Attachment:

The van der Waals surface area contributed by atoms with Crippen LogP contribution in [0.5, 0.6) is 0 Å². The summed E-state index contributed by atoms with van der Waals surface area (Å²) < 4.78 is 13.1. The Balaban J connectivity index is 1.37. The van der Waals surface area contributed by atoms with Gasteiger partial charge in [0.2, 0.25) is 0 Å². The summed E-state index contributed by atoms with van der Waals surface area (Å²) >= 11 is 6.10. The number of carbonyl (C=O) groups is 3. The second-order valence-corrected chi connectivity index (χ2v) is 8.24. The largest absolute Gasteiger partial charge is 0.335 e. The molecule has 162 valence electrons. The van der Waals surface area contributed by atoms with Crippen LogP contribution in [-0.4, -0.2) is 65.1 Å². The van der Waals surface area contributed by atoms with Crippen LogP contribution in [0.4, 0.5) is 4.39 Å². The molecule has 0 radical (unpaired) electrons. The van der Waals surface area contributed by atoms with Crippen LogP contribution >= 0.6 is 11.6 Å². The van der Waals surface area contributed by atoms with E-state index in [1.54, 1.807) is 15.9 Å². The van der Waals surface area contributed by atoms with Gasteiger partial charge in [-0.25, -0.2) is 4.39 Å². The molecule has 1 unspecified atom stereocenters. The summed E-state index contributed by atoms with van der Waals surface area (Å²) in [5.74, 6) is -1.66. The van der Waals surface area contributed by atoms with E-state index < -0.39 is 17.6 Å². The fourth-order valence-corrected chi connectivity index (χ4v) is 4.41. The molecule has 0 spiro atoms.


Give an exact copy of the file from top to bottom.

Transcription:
The van der Waals surface area contributed by atoms with Crippen LogP contribution in [0.5, 0.6) is 0 Å². The summed E-state index contributed by atoms with van der Waals surface area (Å²) < 4.78 is 13.1. The Balaban J connectivity index is 1.37. The van der Waals surface area contributed by atoms with Gasteiger partial charge in [0.2, 0.25) is 0 Å². The summed E-state index contributed by atoms with van der Waals surface area (Å²) >= 11 is 6.10. The number of carbonyl (C=O) groups is 3. The second-order valence-corrected chi connectivity index (χ2v) is 8.24. The largest absolute Gasteiger partial charge is 0.335 e. The molecule has 162 valence electrons. The van der Waals surface area contributed by atoms with Crippen LogP contribution in [-0.4, -0.2) is 65.1 Å². The van der Waals surface area contributed by atoms with Crippen LogP contribution in [0.4, 0.5) is 4.39 Å². The molecule has 0 radical (unpaired) electrons. The van der Waals surface area contributed by atoms with Crippen LogP contribution >= 0.6 is 11.6 Å². The van der Waals surface area contributed by atoms with E-state index in [1.54, 1.807) is 15.9 Å². The van der Waals surface area contributed by atoms with Gasteiger partial charge in [-0.25, -0.2) is 4.39 Å². The molecule has 1 unspecified atom stereocenters. The summed E-state index contributed by atoms with van der Waals surface area (Å²) in [5.74, 6) is -1.66. The van der Waals surface area contributed by atoms with E-state index < -0.39 is 17.6 Å². The fourth-order valence-corrected chi connectivity index (χ4v) is 4.41. The molecule has 0 spiro atoms.